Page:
|Publication number||US5056820 A|
|Application number||US 07/495,289|
|Publication date||Oct 15, 1991|
|Filing date||Mar 19, 1990|
|Priority date||Mar 19, 1990|
|Publication number||07495289, 495289, US 5056820 A, US 5056820A, US-A-5056820, US5056820 A, US5056820A|
|Inventors||Victor Des Prez|
|Original Assignee||Victor Des Prez|
|Export Citation||BiBTeX, EndNote, RefMan|
|Patent Citations (17), Referenced by (29), Classifications (6), Legal Events (5)|
|External Links: USPTO, USPTO Assignment, Espacenet|
Skiers must often carry a pair of ski poles and a pair of skis when not using them. These four items are most easily carried by tying all of them together into a single package, so a person can grasp the ski poles in his hand and thereby hold them and the skis.
U.S. Pat. No. 3,486,672 by Esopi describes a carrier which includes two ties that each ties one end of the poles and skis together. His device appears to be a molded device of plastic or rubber with buckles for closing over the poles and skis. U.S. Pat. No. 4,120,437 by Hara describes another carrier which includes a pair of ties, each including two pieces of woven fabric with Velcro pads at their ends, with one strip encircling the poles and the other strip encircling the skis. While these two types of carriers are satisfactory for holding the poles and skis together when they extend horizontally, they are not adequate for holding the skis and poles when they extend vertically. The assembly of tied-together skis and poles often have to be transported through doorways and around corners in narrow hallways and corridors, and through crowded rooms, and it is necessary to hold the skis and poles vertically to prevent them from hitting other people or nearby objects. With the poles held in one hand, the weight of the skis on the ties tends to cause the ties and skis to slip downwardly. A carrier such as shown in U.S. Pat. No. 3,486,672 by Esopi cannot be tightly wrapped about both the poles and skis where the spacing of the poles and thickness and width of the skis varies. Furthermore, even where his ties are formed completely of soft rubber, they do not have sufficient firmness to prevent slipping down of the skis or of the ties on the poles. The carrier described in U.S. Pat. No. 4,120,437 by Hara shows a tie that may be sufficiently inelastic to firmly wrap about poles and skis, but which does not provide sufficient friction to prevent downward slipping of the ski when held vertically. A simple and low cost tie which could be quickly held to poles and skis to hold them in a taut assembly, and which prevented the skis and ties from slipping downwardly when the assembly was oriented vertically and only the poles were held, would be of considerable value.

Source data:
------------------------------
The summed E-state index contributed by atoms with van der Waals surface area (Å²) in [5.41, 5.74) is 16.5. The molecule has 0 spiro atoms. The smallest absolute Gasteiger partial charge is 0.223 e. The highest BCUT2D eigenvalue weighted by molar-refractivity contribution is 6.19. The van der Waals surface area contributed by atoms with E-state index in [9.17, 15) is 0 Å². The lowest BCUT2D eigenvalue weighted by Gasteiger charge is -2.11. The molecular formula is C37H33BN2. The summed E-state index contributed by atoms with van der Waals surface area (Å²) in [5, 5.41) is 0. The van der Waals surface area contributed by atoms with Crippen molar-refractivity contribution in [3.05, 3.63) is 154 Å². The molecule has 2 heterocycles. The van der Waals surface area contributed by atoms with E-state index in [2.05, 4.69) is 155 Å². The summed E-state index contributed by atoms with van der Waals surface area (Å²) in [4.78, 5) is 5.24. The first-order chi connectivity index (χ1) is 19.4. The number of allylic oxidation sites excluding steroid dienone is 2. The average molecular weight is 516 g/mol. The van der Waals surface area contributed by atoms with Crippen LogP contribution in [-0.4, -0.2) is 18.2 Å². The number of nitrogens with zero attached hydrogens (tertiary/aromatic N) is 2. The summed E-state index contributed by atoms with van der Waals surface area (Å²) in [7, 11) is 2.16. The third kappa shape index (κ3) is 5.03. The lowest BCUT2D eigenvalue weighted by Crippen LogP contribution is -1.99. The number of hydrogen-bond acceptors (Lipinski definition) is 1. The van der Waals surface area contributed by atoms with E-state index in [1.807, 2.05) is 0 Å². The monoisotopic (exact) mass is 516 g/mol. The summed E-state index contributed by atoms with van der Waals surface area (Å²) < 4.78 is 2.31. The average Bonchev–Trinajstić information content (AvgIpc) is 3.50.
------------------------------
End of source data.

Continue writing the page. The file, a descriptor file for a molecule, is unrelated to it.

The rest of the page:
In accordance with one embodiment of the present invention, a low cost tie is provided for tying ski poles and skis together, in an assembly that remains stable even when carried with the poles and skis extending vertically. The tie has a middle, a pair of pole strip end portions extending from one end or part of the middle for wrapping about a pair of poles, and a pair of ski strip end portions extending from the other part of the middle for wrapping about a pair of skis. A first strip end portion of each pair has an outer side carrying one type of Velcro-type fastener elements, while the other strip end portion of the pair has an inner side with mating Velcro-type fastener elements. The first strip end portion of each pair has a rubbery layer on its inner side, which is located to engage far locations on the ski poles or skis which lie furthest from the middle of the tie. Each strip end portion is long enough to wrap substantially 180° about the far location of the poles or skis. Thus, the strip end portions can be wrapped very tightly about the poles and skis without danger that they will become loosened, while the rubbery layers engaging the poles and skis provide high friction contact therewith to prevent slippage of the skis on the ties or of the ties on the poles.
Each strip end portion has a layer of flexible but nonelastic material holding Velcro-type fastener elements, to avoid elongation that could lead to slippage. A layer of rubbery material is fastened to the inside surface of one of the strips of flexible but nonelastic material. The tie can be formed from two strip members, with a first formed of a long strip of material such as Nylon with Velcro-type fastener elements thereof and with a layer of rubbery material on one face, and with the other strip member formed solely of a strip of material such as Nylon with Velcro fastener elements on one face. The two strips are sewn together at a middle portion, to leave pole strip end portions each of a length of at least 2 1/2 inches, and to leave ski strip end portions each of a length of at least 6 inches.
A spacer formed of a strip of rubber can be sewn between the other two strips and extend between the ski strip end portions, to lie between a pair of skis which is wrapped about by the pair of ski strip end portions.
The novel features of the invention are set forth with particularity in the appended claims. The invention will be best understood from the following description when read in conjunction with the accompanying drawings.
FIG. 1 is a perspective view showing apparatus of the present invention being used to hold a pair of ski poles and skis together in a package, and showing the package being held vertically.